From A Widow’s Walk
“On September 11, I dropped my son off at his second full day of kindergarten. The sky was so blue it looked as if it had been ironed. I crossed the street, ordered coffee and sat to wait for my husband to meet me. It was our eighth wedding anniversary and Dave and I were about to begin a new chapter in our seventeen years together. Sipping coffee, I watched as a line of thick black smoke crept across the sky from Manhattan, oblivious to the fact that my life was about to change forever.”
About Marian Fontana
On September 11, 2001, Marian Fontana lost her husband, Dave, a firefighter from the elite Squad 1 in Brooklyn, in the World Trade Center attack. A Widow’s Walk begins that fateful morning, when Marian, a playwright and comedienne, became a widow, a single mother, and an unlikely activist.Two weeks after 9/11, the city attempted to close Squad 1, which had suffered the loss of twelve men. Known for her feisty spirit and passionate loyalty, Marian, who was still reeling from her profound loss, began to mobilize the neighborhood to keep the firehouse open. From this unlikely platform the 9/11 Families Association grew. Over the next twelve months, Marian struggled with the tragedy’s endless ripple effects, from the minute and deeply personal—she wonders who will play Star Wars with her son Aidan and carry him on his shoulders; to the collective: she works to get families and widows necessary information about the recovery effort, and attends private meetings with Governor Pataki, Mayor Giuliani, Senator Clinton, and Mayor Bloomberg.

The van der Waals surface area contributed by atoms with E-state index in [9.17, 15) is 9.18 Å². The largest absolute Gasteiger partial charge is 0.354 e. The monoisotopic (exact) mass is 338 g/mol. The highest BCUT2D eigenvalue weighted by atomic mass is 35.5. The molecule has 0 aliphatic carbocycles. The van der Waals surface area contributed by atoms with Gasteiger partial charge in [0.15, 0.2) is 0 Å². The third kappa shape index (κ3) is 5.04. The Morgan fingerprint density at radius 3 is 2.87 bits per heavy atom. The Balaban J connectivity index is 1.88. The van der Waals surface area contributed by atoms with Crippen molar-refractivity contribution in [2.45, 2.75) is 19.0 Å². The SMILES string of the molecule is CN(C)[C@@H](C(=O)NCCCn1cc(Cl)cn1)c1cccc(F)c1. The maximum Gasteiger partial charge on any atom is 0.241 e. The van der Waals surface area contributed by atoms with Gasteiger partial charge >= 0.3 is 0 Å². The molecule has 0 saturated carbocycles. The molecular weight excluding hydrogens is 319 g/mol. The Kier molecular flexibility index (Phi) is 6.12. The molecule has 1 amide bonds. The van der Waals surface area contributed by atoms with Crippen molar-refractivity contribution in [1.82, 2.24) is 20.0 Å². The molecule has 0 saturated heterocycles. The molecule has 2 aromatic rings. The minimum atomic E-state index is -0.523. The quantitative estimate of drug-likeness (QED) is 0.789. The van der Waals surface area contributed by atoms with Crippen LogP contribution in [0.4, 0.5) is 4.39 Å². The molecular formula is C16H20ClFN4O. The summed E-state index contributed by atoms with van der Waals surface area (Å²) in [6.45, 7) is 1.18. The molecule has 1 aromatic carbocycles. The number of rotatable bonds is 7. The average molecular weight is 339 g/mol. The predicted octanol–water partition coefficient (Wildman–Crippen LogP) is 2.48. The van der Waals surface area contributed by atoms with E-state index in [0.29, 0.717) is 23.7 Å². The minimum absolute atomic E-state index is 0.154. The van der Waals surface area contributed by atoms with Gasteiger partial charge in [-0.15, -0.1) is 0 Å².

Through it all, Marian’s irrepressible humor is her best armor, and evidence of her buoyant strength. Written with great heart and humanity, A Widow’s Walk is a timely opportunity for remembrance and a timeless testament to love’s loss and the resilience of the human spirit.
Excerpt from My Apocalypse
And Then We Die
by Marian Fontana
The word apocalypse immediately evokes in me Hollywoodesque images of the end of days or a sixteen year old at Comic-con. It seems to be the obsession of extremely religious people or extremely negative people, neither of whom I can relate In fact, I like to think of myself as a positive person, someone who sees the glass half full instead of so empty it explodes into millions of chards, setting off a cataclysmic domino effect that ends mankind. It’s just who I am.